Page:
English vowels

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English vowels are best described as phonemes, or distinctive sounds, of the major varieties of English (e.g., North American, British, Australian), along with various phonetic differences in the various dialects. The number of phonemes varies, depending on these major varieties -- North American English (NAE), British English (BE) or Recieved Pronunciation (RP), and Australian English (AE).

Phonemes are distinguished by minimal pairs, which demonstrate that sounds are distinctive and meaningful units in the language. For example, pairs like these show that these two vowels are distinctive and unique sounds of English, and not variants of one another.

  • bit /bɪt/ vs. beat /bit/
  • bet /bεt/ vs. bait /bεɪt/
  • bought /bɔt/ vs. boat /bɔʊt/

1 Short and long vowels

The short vowels are lax, or produced with a relaxed tongue muscle, which include the phonetically simple vowels, or monophthongs, which consist of a single phonetic segment. These can occur in stressed or unstressed syllables. The long vowels of English occur in stressed syllables (either a primary or a secondary word stress), and are diphthongs, or double vowels, consisting of two phonetic elements. These can be glide diphthongs, where the core element glides into a nearby vowel element, or full full diphthongs like /ai/, which involve a transition to a different vowel in the oral space. In unstressed syllables we often have reduced vowels that are extra-short vowels that central vowels (produced in the center of the oral space, such as the schwa /ə/) or centralized, namely, a variety of /ɪ/ that is realized further back toward the center than the usual /ɪ/. The standard vowels of North American English are shown below, along with common British analogues.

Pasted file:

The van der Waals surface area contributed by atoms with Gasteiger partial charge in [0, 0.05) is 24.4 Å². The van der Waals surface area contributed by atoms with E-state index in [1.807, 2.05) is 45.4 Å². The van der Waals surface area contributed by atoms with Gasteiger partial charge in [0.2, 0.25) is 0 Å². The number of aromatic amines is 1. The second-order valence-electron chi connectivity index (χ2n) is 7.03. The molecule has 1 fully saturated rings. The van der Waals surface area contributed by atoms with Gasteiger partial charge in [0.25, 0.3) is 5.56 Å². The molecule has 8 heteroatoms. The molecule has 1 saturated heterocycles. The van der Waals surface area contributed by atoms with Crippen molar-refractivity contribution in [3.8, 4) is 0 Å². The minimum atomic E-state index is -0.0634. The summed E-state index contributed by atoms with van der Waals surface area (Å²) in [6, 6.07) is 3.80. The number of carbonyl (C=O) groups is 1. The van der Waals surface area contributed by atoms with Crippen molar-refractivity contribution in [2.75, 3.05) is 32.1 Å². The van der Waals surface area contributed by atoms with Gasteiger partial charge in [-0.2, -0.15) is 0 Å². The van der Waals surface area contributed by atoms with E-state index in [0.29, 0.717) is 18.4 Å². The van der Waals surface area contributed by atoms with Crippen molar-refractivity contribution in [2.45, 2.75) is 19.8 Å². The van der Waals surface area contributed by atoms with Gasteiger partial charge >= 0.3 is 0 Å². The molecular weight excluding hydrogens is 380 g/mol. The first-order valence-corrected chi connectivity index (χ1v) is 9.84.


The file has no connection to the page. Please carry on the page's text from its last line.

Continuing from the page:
Full monophthongs Glide diphthongs Full diphthongs Reduced vowels
BATH æ (NAE) ɑː (UK)
LOT ɑ (NAE) ɔ, ɒ (UK)
CLOTH ɑ (NAE) ɔ, ɑ (UK)
THOUGHT o, ɔ (US) ɔ: (UK)
DRESS ε (US) e (UK)
GOAT ɔʊ (US) əʊ (UK)
FLEECE iː (ij)
GOOSE u: (uw)
LETTER əɹ (ɚ) (US) ɜ (UK)
HAPPY i, ɪ
MESSAGE ɪ̈ (ɨ)

2 North American English

These are the general vowel phonemes of North American English.

General American
Front Central Back
lax tense lax tense
Close ɪ i ʊ u
Close-mid ə
Open-mid ɛ ʌ
Open æ ɑ
Diphthongs aɪ   ɔɪ   aʊ

3 Received Pronunciation

These are the general vowel phonemes of standard British or received pronunciaiton.

Received Pronunciation
Front Central Back
short long short long short long
Close ɪ ʊ ɔː
Mid e ə ɜː ɒ
Open æ ʌ ɑː
Diphthongs eɪ   aɪ, ɔɪ   aʊ   əʊ
ɪə   ʊə
Triphthongs (eɪə   aɪə   ɔɪə   aʊə   əʊə)

4 Australian

These are the general vowel phonemes of General Australian English.

General Australian
Front Central Back
short long short long short long
Close ɪ ʉː ʊ
Mid e ə ɜː ɔ
Open æ ɐ ɐː
Diphthongs æɪ   ɑɪ   oɪ   æɔ   əʉ
ɪə   (ʊə)

5 References

  1. Most tables here were adapted from the Wikipedia article on English phonemes, due to time limitations.